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Rules for Feathering the Nest on a Budget

Saturday, 1 January 2011

Your home is your sanctuary. Whether itís a rented shoebox apartment in Yaletown or a sprawling mansion in Beverly Hills, you want it to be beautiful, functional and comfortable. For most of us, itís an ongoing process! Fortunately, weíve learned some tricks for making that perpetual search easier:

1. Negotiate!

Furniture pricing is based on the cost of materials and the workmanship involved in constructing it. And this is about as specific as we can get — the range of prices out there is absolutely staggering.

But as with all other major purchases, we heed Commandment #1 and negotiate. If you can’t get a lower price and can’t afford to pay full pop, see if they’re willing to sell the floor model. The minor wear and tear from customers usually results in a better deal.

You can also ask when floor models go on sale. If they’re still not budging, ask to get delivery thrown in for free. A furniture store Kristina dealt with finally relented on this point and she saved over $60 on a buffet.

2. Read those hanging tags
It may look like solid wood, but how do you know it’s not a cheaper veneer? Knock offs and cheaper imitations abound in the furniture industry.

But there are some ways to assure you’re getting quality: It’s a federal offence to misrepresent the materials used. If the product is made with veneer, it must say so on the label.

We always look for a hardwood frame (like maple, alder or oak) as opposed to plywood or softwood. Hardwood costs more but it will stand the test of time.

 

3. Buy direct
Check to see where the item was made. If it’s made locally or nearby, you might be able to buy directly from the manufacturer at a better price. Like the time Anna got her farmhouse-style mirror at a fraction of the boutique’s price, simply by looking up the name of the manufacturer in the phone book. It’s worth a try!

4. Warranties
Almost all new home furnishings come with one, but some ‘guarantees’ are better than others, so you need to read carefully. In general, warranties won’t cover everyday wear and tear or “improper use” but they will cover defects in workmanship, materials and construction for anywhere between three and 25 years.

But every component has a different guarantee and a different expiry date. Frames and springs are usually guaranteed longer than cushions, fabrics, and zippers. For example, Ethan Allen guarantees the frames and springs on its sofas for seven years, but zippers are only covered for three – and tailoring defects have to be reported within 90 days of delivery!

Bottom line: How much stock you put in the warranty ultimately depends on how long you need the furniture to last (do you have young kids? Is it a light colored couch?). Think about how heavily it’ll be used.

5. Consider additional protection
Does your new couch need extra stain protection? If Scotch-garding isn’t included in the price, negotiate for it. That said, our experts agree that a good spray you can buy at a drugstore will do the job just as well. You just have to be diligent about applying it.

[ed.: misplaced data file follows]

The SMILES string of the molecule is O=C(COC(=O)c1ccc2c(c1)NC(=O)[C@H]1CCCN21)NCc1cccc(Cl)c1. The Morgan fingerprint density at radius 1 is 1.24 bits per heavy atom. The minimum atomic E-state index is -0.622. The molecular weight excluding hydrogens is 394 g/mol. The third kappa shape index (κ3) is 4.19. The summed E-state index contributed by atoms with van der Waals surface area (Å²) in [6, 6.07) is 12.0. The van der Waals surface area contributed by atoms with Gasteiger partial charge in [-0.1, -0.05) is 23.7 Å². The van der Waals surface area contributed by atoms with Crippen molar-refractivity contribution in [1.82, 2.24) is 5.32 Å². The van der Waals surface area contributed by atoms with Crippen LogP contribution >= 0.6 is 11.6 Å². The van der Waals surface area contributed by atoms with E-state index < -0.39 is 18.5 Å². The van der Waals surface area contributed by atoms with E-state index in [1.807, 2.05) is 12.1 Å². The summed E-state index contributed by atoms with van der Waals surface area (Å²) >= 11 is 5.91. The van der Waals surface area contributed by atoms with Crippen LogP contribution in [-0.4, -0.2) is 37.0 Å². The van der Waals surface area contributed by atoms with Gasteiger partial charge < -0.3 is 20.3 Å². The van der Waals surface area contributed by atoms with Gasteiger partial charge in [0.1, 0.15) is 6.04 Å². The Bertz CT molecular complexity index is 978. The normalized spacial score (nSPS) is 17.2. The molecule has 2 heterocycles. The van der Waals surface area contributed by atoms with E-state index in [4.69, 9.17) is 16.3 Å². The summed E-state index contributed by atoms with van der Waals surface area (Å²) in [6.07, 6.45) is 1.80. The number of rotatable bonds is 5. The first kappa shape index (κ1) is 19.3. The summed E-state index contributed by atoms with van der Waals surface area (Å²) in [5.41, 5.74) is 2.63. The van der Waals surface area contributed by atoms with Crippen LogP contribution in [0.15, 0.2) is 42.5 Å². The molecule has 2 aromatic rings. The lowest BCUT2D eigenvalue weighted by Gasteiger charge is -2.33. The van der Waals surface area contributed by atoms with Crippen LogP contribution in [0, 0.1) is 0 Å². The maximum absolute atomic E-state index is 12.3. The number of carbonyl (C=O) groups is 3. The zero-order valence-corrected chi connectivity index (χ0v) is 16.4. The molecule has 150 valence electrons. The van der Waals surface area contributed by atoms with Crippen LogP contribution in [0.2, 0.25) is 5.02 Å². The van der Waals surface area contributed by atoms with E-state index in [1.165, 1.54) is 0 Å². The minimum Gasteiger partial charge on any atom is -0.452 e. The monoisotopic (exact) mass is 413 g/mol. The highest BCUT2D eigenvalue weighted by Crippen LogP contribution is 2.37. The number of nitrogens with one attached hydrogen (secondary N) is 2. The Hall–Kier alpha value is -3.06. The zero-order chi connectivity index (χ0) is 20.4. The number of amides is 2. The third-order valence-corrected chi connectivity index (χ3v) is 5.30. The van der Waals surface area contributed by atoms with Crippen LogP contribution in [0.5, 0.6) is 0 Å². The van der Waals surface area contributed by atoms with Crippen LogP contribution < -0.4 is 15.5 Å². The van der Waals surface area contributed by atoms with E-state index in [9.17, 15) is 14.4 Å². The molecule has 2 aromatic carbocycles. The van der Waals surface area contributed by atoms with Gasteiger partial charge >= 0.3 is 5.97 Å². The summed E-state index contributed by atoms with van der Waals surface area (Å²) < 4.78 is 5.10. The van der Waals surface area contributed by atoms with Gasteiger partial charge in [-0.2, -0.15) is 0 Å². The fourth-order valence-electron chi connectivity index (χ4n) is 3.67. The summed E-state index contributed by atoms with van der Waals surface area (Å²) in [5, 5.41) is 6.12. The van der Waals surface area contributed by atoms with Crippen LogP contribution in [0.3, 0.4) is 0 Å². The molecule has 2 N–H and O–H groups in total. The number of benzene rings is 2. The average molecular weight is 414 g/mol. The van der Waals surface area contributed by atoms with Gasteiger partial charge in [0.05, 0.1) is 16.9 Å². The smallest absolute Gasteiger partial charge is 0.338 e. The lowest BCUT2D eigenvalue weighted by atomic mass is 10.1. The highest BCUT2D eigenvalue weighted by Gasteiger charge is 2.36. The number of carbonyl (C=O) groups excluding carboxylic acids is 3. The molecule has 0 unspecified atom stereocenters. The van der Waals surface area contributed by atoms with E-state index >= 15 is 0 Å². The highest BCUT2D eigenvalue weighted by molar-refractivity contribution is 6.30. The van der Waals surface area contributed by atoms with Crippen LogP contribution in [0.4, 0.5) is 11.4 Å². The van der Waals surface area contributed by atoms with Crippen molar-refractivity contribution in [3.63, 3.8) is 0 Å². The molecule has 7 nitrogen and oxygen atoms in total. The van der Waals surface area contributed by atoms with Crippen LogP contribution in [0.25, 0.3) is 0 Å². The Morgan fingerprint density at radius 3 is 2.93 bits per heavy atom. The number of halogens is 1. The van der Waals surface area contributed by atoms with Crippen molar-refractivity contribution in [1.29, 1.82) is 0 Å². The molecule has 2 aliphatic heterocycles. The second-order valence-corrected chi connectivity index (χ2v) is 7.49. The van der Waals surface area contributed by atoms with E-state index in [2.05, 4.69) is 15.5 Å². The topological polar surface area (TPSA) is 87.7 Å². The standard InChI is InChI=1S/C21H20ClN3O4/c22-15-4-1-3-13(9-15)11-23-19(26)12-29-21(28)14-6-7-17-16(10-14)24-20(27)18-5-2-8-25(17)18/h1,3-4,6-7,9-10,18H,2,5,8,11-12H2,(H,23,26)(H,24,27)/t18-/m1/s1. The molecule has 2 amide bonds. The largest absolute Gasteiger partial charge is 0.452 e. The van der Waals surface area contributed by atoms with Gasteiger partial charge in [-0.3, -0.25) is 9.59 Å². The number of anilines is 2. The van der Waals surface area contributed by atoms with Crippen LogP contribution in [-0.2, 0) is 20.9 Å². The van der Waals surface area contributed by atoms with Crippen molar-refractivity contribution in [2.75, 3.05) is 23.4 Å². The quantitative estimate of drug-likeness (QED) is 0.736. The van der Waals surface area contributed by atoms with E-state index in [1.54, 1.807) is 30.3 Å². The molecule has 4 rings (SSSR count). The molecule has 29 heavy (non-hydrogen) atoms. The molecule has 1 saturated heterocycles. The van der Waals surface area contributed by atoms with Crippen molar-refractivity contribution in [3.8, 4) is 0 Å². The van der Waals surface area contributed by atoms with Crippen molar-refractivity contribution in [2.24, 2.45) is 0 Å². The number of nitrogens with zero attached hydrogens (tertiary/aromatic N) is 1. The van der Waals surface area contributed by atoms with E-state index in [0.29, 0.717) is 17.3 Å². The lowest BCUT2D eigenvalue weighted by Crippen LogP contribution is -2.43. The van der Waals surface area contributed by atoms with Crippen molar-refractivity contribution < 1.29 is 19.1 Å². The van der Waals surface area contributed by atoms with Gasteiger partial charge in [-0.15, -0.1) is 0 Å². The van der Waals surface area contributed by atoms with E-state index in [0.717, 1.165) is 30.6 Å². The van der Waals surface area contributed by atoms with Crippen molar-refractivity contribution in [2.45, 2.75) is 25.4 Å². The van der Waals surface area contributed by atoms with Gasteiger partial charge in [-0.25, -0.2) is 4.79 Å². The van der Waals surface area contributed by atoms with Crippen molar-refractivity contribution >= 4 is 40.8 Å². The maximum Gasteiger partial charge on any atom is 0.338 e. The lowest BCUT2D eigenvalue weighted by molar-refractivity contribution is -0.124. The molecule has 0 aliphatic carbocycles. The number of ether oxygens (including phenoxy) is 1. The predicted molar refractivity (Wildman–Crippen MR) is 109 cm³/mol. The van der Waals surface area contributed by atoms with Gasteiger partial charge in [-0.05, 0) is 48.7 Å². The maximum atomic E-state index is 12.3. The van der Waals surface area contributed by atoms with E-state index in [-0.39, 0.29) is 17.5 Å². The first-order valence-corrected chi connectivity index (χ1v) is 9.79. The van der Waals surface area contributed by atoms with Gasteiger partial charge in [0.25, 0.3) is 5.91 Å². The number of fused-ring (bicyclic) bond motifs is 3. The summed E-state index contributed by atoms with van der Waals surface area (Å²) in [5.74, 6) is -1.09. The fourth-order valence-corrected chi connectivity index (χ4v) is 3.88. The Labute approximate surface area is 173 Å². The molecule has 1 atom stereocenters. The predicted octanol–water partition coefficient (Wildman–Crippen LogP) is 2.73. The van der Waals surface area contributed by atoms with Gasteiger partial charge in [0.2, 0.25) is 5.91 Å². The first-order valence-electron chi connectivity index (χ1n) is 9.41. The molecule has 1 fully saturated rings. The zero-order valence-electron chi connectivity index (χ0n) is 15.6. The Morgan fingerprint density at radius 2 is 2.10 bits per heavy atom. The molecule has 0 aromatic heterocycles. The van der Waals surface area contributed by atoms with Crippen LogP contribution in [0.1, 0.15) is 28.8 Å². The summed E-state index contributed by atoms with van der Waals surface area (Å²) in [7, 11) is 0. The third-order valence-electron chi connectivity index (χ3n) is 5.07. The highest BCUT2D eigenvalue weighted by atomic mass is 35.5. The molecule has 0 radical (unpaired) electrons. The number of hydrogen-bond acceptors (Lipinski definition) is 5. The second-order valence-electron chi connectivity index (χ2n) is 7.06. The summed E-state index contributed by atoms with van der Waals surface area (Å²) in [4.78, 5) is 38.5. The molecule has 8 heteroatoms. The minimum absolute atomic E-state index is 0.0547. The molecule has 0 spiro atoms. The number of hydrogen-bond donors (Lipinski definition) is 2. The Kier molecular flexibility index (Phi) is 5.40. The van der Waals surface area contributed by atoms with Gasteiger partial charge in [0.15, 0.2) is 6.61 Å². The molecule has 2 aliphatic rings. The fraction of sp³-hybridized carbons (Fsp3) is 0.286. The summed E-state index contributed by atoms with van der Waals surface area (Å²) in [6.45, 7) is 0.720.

6. Bring a tape measure
Warning: objects in showroom are larger than they appear. Always, always bring a measuring tape with you, and be sure to measure out the space you’re looking to fill at home beforehand. Also remember to measure doorways and stairwells that the item will have to move through to get to its final destination room. It can be a nightmare, and costly, if something just doesn’t fit through your door.

7. Use In-store designers
Take advantage of them! National retail chains like Bloomingdale’s and many independent furniture stores offer the services of trained designers at excellent rates. Sometimes design service is even free with a purchase, regardless of how much you spend. It’s definitely worth seeking out.

8. Beware the “Zero Money Down” offers
We’ve all seen advertisements at furniture (and electronics) stores: “buy now and pay later, no interest!” But be aware that some of these programs do have additional administrative fees or may require you to use an in-store credit card, which typically comes with a higher than usual interest rate.

If there’s any chance you won’t be able to afford the item when the deadline comes around, we recommend avoiding zero deposit, zero interest programs.

Heck, we prefer to just save up and buy when we can afford to pay. Call us old fashioned!

 

9. Online Shopping
Unless you know exactly what you’re looking for – down to the make and model – we don’t recommend buying large pieces of furniture online. It’s important to assess quality by examining items in person. Plus sitting and lying on chairs, sofas and beds is a must!

10.  Be garage sale savvy
If you’re buying something large at a garage sale and need to go away to arrange for delivery, take a drawer or other such piece of the item with you so the seller doesn’t resell it before you return.

 

 

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